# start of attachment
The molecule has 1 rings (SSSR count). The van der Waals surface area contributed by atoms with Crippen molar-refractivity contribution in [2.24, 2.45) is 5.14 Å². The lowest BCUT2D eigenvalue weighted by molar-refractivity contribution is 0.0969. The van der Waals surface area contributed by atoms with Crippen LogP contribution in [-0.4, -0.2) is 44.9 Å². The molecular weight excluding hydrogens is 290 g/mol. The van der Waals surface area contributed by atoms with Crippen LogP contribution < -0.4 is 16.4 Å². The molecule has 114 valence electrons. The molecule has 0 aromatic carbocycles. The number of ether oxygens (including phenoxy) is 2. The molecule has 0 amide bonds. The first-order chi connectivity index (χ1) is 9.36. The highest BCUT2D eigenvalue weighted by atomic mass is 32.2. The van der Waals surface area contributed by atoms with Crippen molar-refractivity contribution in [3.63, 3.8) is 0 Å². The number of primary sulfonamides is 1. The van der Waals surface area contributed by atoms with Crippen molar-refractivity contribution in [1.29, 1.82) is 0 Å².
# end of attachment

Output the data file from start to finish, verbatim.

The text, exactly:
The molecule has 1 rings (SSSR count). The van der Waals surface area contributed by atoms with Crippen molar-refractivity contribution in [2.24, 2.45) is 5.14 Å². The lowest BCUT2D eigenvalue weighted by molar-refractivity contribution is 0.0969. The van der Waals surface area contributed by atoms with Crippen LogP contribution in [-0.4, -0.2) is 44.9 Å². The molecular weight excluding hydrogens is 290 g/mol. The van der Waals surface area contributed by atoms with Crippen LogP contribution < -0.4 is 16.4 Å². The molecule has 114 valence electrons. The molecule has 0 aromatic carbocycles. The number of ether oxygens (including phenoxy) is 2. The molecule has 0 amide bonds. The first-order chi connectivity index (χ1) is 9.36. The highest BCUT2D eigenvalue weighted by atomic mass is 32.2. The van der Waals surface area contributed by atoms with Crippen molar-refractivity contribution in [3.63, 3.8) is 0 Å². The number of primary sulfonamides is 1. The van der Waals surface area contributed by atoms with Crippen molar-refractivity contribution in [1.29, 1.82) is 0 Å².